Frank (Gary Kent) and Johnny (John Stoglin) are brothers of the same mother. Johnny likes playing games, and Frank is there to watch out for and help his not-all-there brother. He's so helpful that he picks up playmates for his brother. He even makes sure the playmates stay locked up in the basement, and he patiently tracks down the ones Johnny misplaced or allowed to run away.
Johnny likes to play doctor with his new friends. Oh, there are other games, but playing doctor is the best because the patients have to take their shirts off. All the patients are young women, but it's okay because Momma says so. Just don't break them.
Yup, this one is sleazy and creepy. The highlight of the film is the great flashback scene of Frank attempting to introduce his fiance to dear Mother. You'll laugh: you'll cringe; you'll be glad you didn't grow up in that house.
This one borrows a few tricks from Psycho with a slight sprinkling of Last House On The Left. Yup, sons only a mother could love. Often.
Directed by John Hayes (as Howard Perkins)
Just to make it clear, Baby Rosemary is a porn title. 70s porn. Like that excuses everything. Actually, it kinda does. 70s porn films were full of hairy people and hairy crotches, but unlike a lot of recent porn, stuff from the 70s actually tried to have a story. Rosemary has a story full of weirdness and violence and a little girl trying to please her father.
Remember that description for later.
Rosemary (Sharon Thorpe) has a steady boyfriend that she allows enough sexual contact to get him going, but then she turns the emotional and sexual ice water on him. She is wanting to live a life that would make her daddy proud of his little princess.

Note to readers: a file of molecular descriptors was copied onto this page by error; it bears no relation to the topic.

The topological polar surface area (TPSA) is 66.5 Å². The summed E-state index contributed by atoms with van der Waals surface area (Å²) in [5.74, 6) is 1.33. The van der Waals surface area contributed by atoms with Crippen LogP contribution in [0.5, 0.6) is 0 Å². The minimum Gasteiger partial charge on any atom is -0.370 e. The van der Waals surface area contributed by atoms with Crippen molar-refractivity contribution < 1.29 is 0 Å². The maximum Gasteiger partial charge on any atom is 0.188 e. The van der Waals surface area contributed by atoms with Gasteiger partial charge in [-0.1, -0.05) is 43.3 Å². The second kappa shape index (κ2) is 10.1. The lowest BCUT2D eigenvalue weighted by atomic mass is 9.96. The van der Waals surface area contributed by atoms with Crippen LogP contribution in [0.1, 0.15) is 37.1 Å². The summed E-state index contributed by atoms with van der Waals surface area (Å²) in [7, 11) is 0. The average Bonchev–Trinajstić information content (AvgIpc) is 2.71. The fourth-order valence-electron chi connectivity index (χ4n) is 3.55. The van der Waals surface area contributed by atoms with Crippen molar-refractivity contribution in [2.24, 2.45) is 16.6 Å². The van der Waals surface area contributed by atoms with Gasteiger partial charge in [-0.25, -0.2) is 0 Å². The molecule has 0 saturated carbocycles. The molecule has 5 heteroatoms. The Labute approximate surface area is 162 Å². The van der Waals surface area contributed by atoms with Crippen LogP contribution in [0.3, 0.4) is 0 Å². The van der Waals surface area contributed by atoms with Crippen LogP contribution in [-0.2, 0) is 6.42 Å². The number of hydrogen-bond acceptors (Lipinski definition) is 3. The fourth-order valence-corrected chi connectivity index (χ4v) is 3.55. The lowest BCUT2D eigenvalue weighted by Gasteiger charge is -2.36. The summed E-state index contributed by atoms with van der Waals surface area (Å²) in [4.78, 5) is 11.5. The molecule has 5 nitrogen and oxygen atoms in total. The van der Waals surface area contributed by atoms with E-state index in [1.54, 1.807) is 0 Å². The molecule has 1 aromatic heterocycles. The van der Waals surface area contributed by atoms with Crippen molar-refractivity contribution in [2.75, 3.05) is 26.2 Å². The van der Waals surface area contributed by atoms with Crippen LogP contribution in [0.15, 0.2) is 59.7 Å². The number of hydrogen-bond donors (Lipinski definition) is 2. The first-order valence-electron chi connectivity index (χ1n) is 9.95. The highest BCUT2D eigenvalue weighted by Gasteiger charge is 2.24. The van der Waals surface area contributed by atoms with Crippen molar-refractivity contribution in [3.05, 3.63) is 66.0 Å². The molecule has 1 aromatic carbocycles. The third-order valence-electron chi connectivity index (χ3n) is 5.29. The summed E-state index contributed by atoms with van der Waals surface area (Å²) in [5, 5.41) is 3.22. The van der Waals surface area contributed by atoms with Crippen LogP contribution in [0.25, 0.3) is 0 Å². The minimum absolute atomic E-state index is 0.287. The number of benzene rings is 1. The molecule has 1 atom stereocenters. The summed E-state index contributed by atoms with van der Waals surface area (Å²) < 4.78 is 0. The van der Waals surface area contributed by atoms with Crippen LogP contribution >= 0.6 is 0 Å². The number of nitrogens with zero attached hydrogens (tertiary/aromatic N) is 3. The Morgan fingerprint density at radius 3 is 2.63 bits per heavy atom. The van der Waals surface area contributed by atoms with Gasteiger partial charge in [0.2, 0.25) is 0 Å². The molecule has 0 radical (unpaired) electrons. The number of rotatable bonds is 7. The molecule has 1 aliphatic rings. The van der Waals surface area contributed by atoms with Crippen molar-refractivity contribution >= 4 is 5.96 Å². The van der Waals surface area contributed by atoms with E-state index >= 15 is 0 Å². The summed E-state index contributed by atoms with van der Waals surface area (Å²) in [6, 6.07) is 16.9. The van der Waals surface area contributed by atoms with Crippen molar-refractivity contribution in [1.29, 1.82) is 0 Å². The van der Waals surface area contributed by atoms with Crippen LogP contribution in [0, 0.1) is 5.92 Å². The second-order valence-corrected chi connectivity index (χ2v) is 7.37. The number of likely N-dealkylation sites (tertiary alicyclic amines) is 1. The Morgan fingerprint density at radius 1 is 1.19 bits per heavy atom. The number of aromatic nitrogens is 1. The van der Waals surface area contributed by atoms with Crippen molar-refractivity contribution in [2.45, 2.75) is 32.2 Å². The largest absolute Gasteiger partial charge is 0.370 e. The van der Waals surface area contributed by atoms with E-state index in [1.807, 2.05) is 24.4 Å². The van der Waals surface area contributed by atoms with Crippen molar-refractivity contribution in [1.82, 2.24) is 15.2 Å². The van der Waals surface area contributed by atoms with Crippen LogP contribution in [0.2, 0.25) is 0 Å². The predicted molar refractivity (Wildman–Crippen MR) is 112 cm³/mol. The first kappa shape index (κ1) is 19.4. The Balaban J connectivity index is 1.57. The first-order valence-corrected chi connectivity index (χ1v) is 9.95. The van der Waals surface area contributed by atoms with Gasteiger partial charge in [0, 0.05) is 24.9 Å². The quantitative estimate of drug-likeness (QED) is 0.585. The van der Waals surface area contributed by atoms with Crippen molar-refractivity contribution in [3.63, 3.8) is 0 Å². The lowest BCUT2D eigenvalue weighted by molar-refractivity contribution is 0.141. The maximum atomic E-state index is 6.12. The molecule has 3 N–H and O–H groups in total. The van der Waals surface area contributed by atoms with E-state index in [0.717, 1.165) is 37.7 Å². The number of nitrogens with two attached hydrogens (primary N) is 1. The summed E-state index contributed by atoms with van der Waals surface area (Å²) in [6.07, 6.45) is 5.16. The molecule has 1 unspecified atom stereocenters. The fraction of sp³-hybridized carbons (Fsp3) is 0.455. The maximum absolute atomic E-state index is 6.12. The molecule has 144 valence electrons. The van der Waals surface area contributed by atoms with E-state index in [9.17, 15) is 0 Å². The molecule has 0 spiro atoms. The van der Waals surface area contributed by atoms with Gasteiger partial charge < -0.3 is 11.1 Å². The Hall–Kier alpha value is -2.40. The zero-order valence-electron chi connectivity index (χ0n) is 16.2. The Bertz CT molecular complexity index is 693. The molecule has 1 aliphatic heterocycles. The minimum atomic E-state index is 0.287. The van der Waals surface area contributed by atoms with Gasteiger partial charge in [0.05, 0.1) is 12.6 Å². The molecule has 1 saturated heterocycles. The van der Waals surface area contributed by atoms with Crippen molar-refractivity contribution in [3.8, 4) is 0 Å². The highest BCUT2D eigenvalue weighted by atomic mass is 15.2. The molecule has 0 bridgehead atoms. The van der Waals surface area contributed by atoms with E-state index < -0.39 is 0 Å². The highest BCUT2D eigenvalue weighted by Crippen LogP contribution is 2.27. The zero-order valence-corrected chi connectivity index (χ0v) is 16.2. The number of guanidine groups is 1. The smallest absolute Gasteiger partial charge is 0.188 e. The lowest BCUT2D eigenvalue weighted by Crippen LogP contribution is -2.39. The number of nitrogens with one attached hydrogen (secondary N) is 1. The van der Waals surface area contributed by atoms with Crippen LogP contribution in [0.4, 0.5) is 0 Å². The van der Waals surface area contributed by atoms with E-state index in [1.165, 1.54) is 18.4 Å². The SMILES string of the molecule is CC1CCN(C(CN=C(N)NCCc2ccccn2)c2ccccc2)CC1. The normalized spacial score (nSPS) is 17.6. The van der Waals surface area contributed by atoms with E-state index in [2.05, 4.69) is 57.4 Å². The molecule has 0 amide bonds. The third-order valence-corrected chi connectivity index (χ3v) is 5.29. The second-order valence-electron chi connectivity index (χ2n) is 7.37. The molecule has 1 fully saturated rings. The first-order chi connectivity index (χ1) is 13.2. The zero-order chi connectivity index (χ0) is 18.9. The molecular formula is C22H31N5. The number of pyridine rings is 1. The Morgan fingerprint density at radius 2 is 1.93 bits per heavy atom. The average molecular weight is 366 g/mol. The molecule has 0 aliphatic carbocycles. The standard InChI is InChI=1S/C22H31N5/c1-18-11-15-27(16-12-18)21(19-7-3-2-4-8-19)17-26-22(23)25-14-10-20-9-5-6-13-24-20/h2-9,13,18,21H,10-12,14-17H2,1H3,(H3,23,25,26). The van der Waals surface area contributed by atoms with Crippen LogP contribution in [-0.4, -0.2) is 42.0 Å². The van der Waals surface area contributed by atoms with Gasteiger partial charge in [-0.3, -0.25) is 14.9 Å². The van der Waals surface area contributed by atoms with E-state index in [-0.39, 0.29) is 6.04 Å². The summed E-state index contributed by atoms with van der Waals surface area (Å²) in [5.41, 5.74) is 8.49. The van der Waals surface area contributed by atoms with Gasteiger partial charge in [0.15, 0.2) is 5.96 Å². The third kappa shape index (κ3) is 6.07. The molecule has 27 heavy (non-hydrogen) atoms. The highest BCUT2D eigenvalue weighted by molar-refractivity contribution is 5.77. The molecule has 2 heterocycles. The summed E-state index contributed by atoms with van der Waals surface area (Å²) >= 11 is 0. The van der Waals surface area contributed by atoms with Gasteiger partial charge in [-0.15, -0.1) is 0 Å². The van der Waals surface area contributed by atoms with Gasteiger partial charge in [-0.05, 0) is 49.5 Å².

The bulk of the rest of the film is a toss up whether it really happens or if it is a deranged dream. Rosemary ends up in a three-way relationship in which she is raped and beaten. She naturally finds this to be the perfect thing for her. Pleasure and pain in equal measures allow her to enjoy sex and then be punished for enjoying it. I think.
The whole shooting match ends up with an orgy during the funeral for Rosemary's father, and Rosemary plays the cookie all the boys are aiming for in a circle jerk.
Yeah, I don't get it either, but at least it wasn't the same boring pattern of suck-lick-bang this way-bang that way-money shot that we have these days.
Now I sound like I watch a lot of porn. I don't. 90% of porn is boring. At least with the 70s porn films, I have plenty of opportunities to go get snacks while not missing any of the story.
Dream No Evil (aka Now I Lay Me Down To Die, The Faith Healer)
Directed by John Hayes
If you are thinking the director of this film sounds familiar, you are correct. John Hayes also directed Baby Rosemary under a pseudonym. He even decided to borrow the basis of this film to create Baby Rosemary.
Remember I told you to remember the description of Baby Rosemary? Insert it here.
Grace McDonald (Brooke Mills) is an orphan who swears her daddy is gonna come for her. One day, Grace is adopted by a kindly lady. We then leap ahead 10 years or so.
Grace has a boyfriend who is studying to become a doctor. She works with his brother, a traveling faith healer (Michael Pataki), in a fire and brimstone sermon that ends with Grace falling into Hell from a 30 ft tower! When her boyfriend drives out to meet them, Grace can't be troubled to spend any time with him as she has a lead on where her daddy might be.
Again, we end up in a film that could be real or could be fantasy. Instead of sex, we get a few nasty killings as people attempt to violate Grace's long-held virginity and/or come between her and her loving daddy.
Gee, can you tell that most of these daddy's girl movies are written by men?
Toys Are Not For Children (aka Virgin Dolls)
Directed by Stanley H. Brassloff